Step 8: Loan Approval

At this point, your lender will have already underwritten your credit and income. Final loan approval rests on supplying documents for remaining loan conditions, satisfying specific items of the purchase agreement, a title commitment, and depositing the rest of your closing funds (aka your down payment). Your lender will advise you on when to lock your rate, if that hasn't been done already. Now is the time to resist any urges to purchase new furniture, appliances, or open any new lines of credit. Although most purchase agreements are also contingent on your final loan approval, a loan contingency is typically removed at least one week before closing. Any changes to your credit profile can jeopardize your final loan approval, and I cannot stress enough how important it is to avoid any changes of any kind to your credit report and FICO, unless managed by your loan officer deliberately for your benefit. Your lender will work closely with the escrow officer to determine exact closing dates, fees, payoffs, and other items that affect a smooth and timely transfer of ownership. When closing day arrives, each party will be ready to meet all their obligations. For a buyer, that means signing loan documents and transferring closing funds. For a seller, that means signing the transfer deed, and of course, moving out in time to deliver the home to the new owner in the proper condition by the time specified in the contract.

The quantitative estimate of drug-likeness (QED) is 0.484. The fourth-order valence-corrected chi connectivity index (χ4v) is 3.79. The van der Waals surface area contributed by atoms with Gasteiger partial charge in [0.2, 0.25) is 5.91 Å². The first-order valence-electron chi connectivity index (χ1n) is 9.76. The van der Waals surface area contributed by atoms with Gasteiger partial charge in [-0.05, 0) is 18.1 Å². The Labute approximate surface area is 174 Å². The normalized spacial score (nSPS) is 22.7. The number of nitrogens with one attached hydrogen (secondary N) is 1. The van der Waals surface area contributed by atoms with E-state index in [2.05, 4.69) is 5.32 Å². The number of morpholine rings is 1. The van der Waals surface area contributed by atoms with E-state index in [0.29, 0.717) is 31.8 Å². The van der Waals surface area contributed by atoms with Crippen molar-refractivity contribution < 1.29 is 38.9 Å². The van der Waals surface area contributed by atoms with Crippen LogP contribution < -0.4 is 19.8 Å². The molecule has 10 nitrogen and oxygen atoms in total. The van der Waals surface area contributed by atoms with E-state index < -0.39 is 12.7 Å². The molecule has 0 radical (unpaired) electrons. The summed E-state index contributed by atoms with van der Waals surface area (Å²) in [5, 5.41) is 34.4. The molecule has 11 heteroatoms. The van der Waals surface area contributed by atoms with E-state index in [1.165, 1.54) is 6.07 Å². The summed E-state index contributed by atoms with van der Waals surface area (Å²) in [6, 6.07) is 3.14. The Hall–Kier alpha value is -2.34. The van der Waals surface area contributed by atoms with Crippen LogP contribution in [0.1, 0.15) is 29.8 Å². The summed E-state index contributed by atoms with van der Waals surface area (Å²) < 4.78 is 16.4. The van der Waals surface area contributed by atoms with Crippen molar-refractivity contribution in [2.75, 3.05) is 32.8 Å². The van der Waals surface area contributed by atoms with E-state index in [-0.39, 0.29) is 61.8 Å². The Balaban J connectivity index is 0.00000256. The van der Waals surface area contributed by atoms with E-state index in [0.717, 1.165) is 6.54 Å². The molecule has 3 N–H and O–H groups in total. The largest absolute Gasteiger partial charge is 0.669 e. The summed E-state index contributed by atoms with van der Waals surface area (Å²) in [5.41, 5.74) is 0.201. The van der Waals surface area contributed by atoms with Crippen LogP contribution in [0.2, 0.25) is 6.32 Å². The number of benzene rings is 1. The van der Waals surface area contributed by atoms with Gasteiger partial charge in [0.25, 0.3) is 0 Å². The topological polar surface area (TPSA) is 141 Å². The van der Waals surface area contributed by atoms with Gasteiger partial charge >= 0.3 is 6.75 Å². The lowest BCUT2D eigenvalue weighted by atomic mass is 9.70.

Step 9: Get an Appraisal

This step more literally happens in the midst of Steps 7 & 8. Nonetheless, your lender will have your new home appraised so they have an independent value of it. The lender determines the amount it will lend you based on this independent value, not the purchase price. For example, if a home appraises for $1,000,000 and you are seeking a loan amount of 80% of the home's value, the loan amount would be $800,000 regardless of the homes agreed upon purchase price and whether or not that amount is more, less, or equal to the appraised value.


Step 10: Finish Paperwork

No one looks forward to all the paperwork involved in buying a home, but it’s a necessary part of the process. Fortunately, everything will be arranged by your escrow officer, lender, title company, and real estate agent, and when you’re finished, you’ll know with official certainty that you are the legal owner of your new home.


After signing the final paperwork to complete the purchase, you will be the owner of a new home. It may take a few days for your loan to be funded once the paperwork has been returned to the lender, but once the funds are delivered to the seller, you’ll be all set to move into your dream home.

Work With Us

To dominate in this market, experience is not enough. It requires an agent with skill and acumen. Andrew has what it takes to help his clients win. But don’t take our word for it! See what Andrew’s clients have to say, and why they would never work with anyone else.